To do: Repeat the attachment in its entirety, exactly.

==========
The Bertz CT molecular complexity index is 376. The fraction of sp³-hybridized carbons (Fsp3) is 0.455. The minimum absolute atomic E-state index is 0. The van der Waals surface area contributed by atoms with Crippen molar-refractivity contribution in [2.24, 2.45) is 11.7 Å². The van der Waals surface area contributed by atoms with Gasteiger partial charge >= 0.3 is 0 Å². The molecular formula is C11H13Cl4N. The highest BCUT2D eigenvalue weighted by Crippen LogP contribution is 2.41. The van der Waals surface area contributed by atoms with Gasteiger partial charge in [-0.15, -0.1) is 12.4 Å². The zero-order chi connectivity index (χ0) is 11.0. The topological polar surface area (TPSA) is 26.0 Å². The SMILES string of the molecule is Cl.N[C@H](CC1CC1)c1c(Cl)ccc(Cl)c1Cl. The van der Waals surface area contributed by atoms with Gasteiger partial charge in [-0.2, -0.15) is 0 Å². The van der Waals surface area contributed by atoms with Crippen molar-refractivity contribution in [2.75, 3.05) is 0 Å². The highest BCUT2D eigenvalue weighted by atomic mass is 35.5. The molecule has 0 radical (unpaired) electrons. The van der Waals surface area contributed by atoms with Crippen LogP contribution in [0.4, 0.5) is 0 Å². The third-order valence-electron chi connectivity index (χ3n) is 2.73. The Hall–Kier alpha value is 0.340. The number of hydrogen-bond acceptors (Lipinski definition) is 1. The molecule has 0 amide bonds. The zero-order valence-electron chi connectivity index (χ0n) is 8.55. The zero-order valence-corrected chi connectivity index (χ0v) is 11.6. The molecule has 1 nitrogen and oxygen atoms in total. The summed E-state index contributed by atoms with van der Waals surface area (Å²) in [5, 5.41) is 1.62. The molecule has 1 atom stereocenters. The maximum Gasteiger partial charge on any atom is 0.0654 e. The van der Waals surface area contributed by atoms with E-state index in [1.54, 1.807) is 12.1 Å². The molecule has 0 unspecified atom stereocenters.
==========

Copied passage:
The Bertz CT molecular complexity index is 376. The fraction of sp³-hybridized carbons (Fsp3) is 0.455. The minimum absolute atomic E-state index is 0. The van der Waals surface area contributed by atoms with Crippen molar-refractivity contribution in [2.24, 2.45) is 11.7 Å². The van der Waals surface area contributed by atoms with Gasteiger partial charge >= 0.3 is 0 Å². The molecular formula is C11H13Cl4N. The highest BCUT2D eigenvalue weighted by Crippen LogP contribution is 2.41. The van der Waals surface area contributed by atoms with Gasteiger partial charge in [-0.15, -0.1) is 12.4 Å². The zero-order chi connectivity index (χ0) is 11.0. The topological polar surface area (TPSA) is 26.0 Å². The SMILES string of the molecule is Cl.N[C@H](CC1CC1)c1c(Cl)ccc(Cl)c1Cl. The van der Waals surface area contributed by atoms with Gasteiger partial charge in [-0.2, -0.15) is 0 Å². The van der Waals surface area contributed by atoms with Crippen molar-refractivity contribution in [2.75, 3.05) is 0 Å². The highest BCUT2D eigenvalue weighted by atomic mass is 35.5. The molecule has 0 radical (unpaired) electrons. The van der Waals surface area contributed by atoms with Crippen LogP contribution in [0.4, 0.5) is 0 Å². The third-order valence-electron chi connectivity index (χ3n) is 2.73. The Hall–Kier alpha value is 0.340. The number of hydrogen-bond acceptors (Lipinski definition) is 1. The molecule has 0 amide bonds. The zero-order valence-electron chi connectivity index (χ0n) is 8.55. The zero-order valence-corrected chi connectivity index (χ0v) is 11.6. The molecule has 1 nitrogen and oxygen atoms in total. The summed E-state index contributed by atoms with van der Waals surface area (Å²) in [5, 5.41) is 1.62. The molecule has 1 atom stereocenters. The maximum Gasteiger partial charge on any atom is 0.0654 e. The van der Waals surface area contributed by atoms with E-state index in [1.54, 1.807) is 12.1 Å². The molecule has 0 unspecified atom stereocenters.